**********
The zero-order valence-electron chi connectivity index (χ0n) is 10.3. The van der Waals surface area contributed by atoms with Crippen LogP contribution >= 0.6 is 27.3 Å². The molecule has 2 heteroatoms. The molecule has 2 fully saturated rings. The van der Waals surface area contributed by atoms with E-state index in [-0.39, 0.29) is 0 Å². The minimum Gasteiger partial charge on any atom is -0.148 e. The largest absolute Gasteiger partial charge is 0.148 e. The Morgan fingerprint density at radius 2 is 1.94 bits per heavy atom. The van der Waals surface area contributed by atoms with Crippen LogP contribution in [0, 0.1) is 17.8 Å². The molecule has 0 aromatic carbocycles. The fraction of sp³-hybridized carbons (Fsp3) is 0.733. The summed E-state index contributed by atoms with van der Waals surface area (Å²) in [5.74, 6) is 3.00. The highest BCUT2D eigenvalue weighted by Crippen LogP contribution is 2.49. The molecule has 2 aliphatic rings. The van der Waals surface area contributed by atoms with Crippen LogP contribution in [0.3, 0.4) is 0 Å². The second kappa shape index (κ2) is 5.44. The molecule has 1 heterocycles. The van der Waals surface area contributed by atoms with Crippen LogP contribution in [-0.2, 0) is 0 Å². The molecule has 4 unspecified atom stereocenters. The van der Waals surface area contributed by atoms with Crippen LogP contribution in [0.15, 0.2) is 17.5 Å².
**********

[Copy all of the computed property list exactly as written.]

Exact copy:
The zero-order valence-electron chi connectivity index (χ0n) is 10.3. The van der Waals surface area contributed by atoms with Crippen LogP contribution >= 0.6 is 27.3 Å². The molecule has 2 heteroatoms. The molecule has 2 fully saturated rings. The van der Waals surface area contributed by atoms with E-state index in [-0.39, 0.29) is 0 Å². The minimum Gasteiger partial charge on any atom is -0.148 e. The largest absolute Gasteiger partial charge is 0.148 e. The Morgan fingerprint density at radius 2 is 1.94 bits per heavy atom. The van der Waals surface area contributed by atoms with Crippen LogP contribution in [0, 0.1) is 17.8 Å². The molecule has 0 aromatic carbocycles. The fraction of sp³-hybridized carbons (Fsp3) is 0.733. The summed E-state index contributed by atoms with van der Waals surface area (Å²) in [5.74, 6) is 3.00. The highest BCUT2D eigenvalue weighted by Crippen LogP contribution is 2.49. The molecule has 2 aliphatic rings. The van der Waals surface area contributed by atoms with Crippen LogP contribution in [0.3, 0.4) is 0 Å². The second kappa shape index (κ2) is 5.44. The molecule has 1 heterocycles. The van der Waals surface area contributed by atoms with Crippen LogP contribution in [-0.2, 0) is 0 Å². The molecule has 4 unspecified atom stereocenters. The van der Waals surface area contributed by atoms with Crippen LogP contribution in [0.15, 0.2) is 17.5 Å².